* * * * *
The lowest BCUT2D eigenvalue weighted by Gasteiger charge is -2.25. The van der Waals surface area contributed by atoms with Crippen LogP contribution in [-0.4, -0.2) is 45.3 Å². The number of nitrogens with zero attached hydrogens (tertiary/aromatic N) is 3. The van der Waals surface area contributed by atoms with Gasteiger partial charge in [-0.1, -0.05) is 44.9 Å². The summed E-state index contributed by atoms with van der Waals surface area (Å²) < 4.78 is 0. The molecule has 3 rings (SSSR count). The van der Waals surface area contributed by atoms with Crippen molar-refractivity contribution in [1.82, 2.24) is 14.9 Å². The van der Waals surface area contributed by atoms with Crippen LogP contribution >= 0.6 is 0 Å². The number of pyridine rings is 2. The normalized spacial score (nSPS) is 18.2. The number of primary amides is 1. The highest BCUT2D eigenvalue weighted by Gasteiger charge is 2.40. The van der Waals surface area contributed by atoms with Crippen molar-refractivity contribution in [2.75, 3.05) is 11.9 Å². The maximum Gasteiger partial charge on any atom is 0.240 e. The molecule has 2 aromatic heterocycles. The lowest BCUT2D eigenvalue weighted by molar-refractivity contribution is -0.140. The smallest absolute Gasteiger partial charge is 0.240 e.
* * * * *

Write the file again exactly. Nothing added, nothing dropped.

The lowest BCUT2D eigenvalue weighted by Gasteiger charge is -2.25. The van der Waals surface area contributed by atoms with Crippen LogP contribution in [-0.4, -0.2) is 45.3 Å². The number of nitrogens with zero attached hydrogens (tertiary/aromatic N) is 3. The van der Waals surface area contributed by atoms with Gasteiger partial charge in [-0.1, -0.05) is 44.9 Å². The summed E-state index contributed by atoms with van der Waals surface area (Å²) < 4.78 is 0. The molecule has 3 rings (SSSR count). The van der Waals surface area contributed by atoms with Crippen molar-refractivity contribution in [1.82, 2.24) is 14.9 Å². The van der Waals surface area contributed by atoms with Crippen LogP contribution >= 0.6 is 0 Å². The number of pyridine rings is 2. The normalized spacial score (nSPS) is 18.2. The number of primary amides is 1. The highest BCUT2D eigenvalue weighted by Gasteiger charge is 2.40. The van der Waals surface area contributed by atoms with Crippen molar-refractivity contribution in [2.75, 3.05) is 11.9 Å². The maximum Gasteiger partial charge on any atom is 0.240 e. The molecule has 2 aromatic heterocycles. The lowest BCUT2D eigenvalue weighted by molar-refractivity contribution is -0.140. The smallest absolute Gasteiger partial charge is 0.240 e.